Our Most Anticipated Books of September 2023
"I did everything I could to avoid writing my historical novel,"Zadie Smith said in her recent New Yorker article. Thankfully for us readers, the ghost of Dickens won out and The Fraud was born.
A new collection—about loss, alienation, aging, and the strangeness of contemporary life—by the award-winning, and inimitable, author of The Book of Goose.
“Utterly haunting and entirely riveting; The Witching Tide is an unflinching account of the horrors of witch trials, told in a mesmerizing voice from an extraordinarily talented author. It sent shivers down my spine and brought me to tears.” —Jennifer Saint, author of Ariadne
Léopold Sédar Senghor (1906–2001) was a Senegalese poet and philosopher who in 1960 also became the first president of the Republic of Senegal. In African Art as Philosophy, Souleymane Bachir Diagne uses a unique approach to reading Senghor’s influential works, taking as the starting point for his analysis Henri Bergson’s idea that in order to understand philosophers, one must find the initial intuition from which every aspect of their work develops. In the case of Senghor, Diagne argues that his primordial intuition is that African art is a philosophy.
The final collection from the late, great poet and Barnard professor Saskia Hamilton. Marked with a new openness and freedom—a new way of saying that is itself a study of what can and can’t be said—the poems give way to Hamilton’s mind, and her unerring descriptions of everyday life: “the asphalt velvety in the rain.”
From the critically acclaimed author of Bunny comes a horror-tinted, gothic fairy tale about a lonely dress shop clerk whose mother’s unexpected death sends her down a treacherous path in pursuit of youth and beauty. Can she escape her mother’s fate—and find a connection that is more than skin deep?
"Novuyo Rosa Tshuma’s virtuosic, word-drunk sentences cast bridges across the abysses of history and the gaps between the stars. In Digging Stars, she chronicles a family’s fractures and a young woman’s determination to conquer the terrors of both outer and inner space. This is a brave and moving book." — Garth Greenwell, author of Cleanness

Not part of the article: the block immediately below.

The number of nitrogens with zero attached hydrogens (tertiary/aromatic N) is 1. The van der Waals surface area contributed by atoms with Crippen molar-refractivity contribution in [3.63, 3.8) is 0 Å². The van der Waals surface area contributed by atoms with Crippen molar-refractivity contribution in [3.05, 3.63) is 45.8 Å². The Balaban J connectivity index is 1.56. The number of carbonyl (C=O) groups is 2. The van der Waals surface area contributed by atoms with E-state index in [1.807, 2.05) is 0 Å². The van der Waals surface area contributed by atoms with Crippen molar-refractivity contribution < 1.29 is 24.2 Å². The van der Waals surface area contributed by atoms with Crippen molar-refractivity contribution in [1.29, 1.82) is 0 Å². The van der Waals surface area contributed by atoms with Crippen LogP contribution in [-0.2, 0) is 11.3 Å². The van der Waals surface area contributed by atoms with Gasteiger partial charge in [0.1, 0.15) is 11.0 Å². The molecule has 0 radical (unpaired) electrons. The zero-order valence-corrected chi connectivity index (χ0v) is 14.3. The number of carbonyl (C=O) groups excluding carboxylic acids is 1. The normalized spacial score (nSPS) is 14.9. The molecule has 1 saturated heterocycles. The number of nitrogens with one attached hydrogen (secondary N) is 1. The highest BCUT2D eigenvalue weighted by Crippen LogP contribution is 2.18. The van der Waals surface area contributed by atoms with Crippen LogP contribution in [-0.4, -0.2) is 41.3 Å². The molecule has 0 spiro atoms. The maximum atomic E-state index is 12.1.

In the utterly original, genre-defying, English-language debut of Finnish author Juhani Karila, a young woman's annual pilgrimage to her home in Lapland to catch an elusive pike in three days is complicated by a host of mythical creatures, a murder detective hot on her trail, and a deadly curse hanging over her head.
Recalling the works of Rachel Cusk and Kazuo Ishiguro, Landscapes is an elegiac and spellbinding blend of narrative, essay, and diary that reinvents the pastoral and the country house novel for our age of catastrophe, and announces the arrival of an extraordinarily gifted new writer.
An intimate, evocative history of drag in New York City exploring its dynamic role, from the Jazz Age to Drag Race, in queer liberation and urban life.
“A hilarious and moving exploration of a modern marriage that astounds in its breadth and intimacy.” —Brit Bennett, author of The Vanishing Half
A sprawling cacophony of voices come together in Danial Mason's ambitious new novel. North Woods is the story of one lonely cabin in the New England woods and the series of lovers, soldiers, sisters, animals, and all other manner of persons who inhabited it across the centuries.
Living legend Gay Talese revisits his pioneering career profiling the many “nobodies” who make New York so fascinating, culminating with the strange and riveting story of Dr. Nicholas Bartha, who blew up his Upper East Side brownstone—and himself—rather than give up his beloved patch of NYC real estate.
Sy Montgomery, noted science writer and author of such titles as How to Be a Good Creature and The Soul of an Octopus, returns with a good, hard look at... what else? Turtles. Turtles, which are not true reptiles, but actually something much more ancient, are some of the longest-lived vertebrates out there. Montgomery takes readers under the shell of turtle rescuers, aficionados and herpetologists to try and understand what makes these slow-moving critters so fascinating.
In his latest book, philosopher and Columbia professor David Z Albert argues that the distinctively strange features of quantum mechanics begin to make sense once we conceive of the wave function, vibrating and evolving in high-dimensional space, as the concrete, fundamental physical "stuff" of the universe. A major new work in the foundations of physics, A Guess at the Riddle is poised to transform our understanding of the basic architecture of the universe.
From the creation of the universe to 2023, David J. Helfand, former chair of the Astronomy Department at Columbia University, takes readers on a tour of time and demonstrates how the tiniest of particles--atoms--can unlock the answers to the biggest questions. Questions like: is this medieval manuscript real or a forgery? How old are the stars? What really killed the dinosaurs?
Our Lady of Ancient Epics returns. Emily Wilson's long-awaited translation of The Iliad brings her signature zest and liquidity to Homer's ancient classic. Hold on to your ankles, kids, it's gonna be a wild ride to Troy!
“With impeccable reporting, Adam Nagourney gives us intimate portraits of the men and women of The New York Times who reported upon and wrote the headlines of world happenings, and sometimes (to their embarrassment) made headlines themselves. In the style of a first-rate dramatist, he captures what happens behind the scenes in the newsroom, and in his long, wonderful book I did not find one page that failed to interest me.”—Gay Talese, author of The Kingdom and the Power
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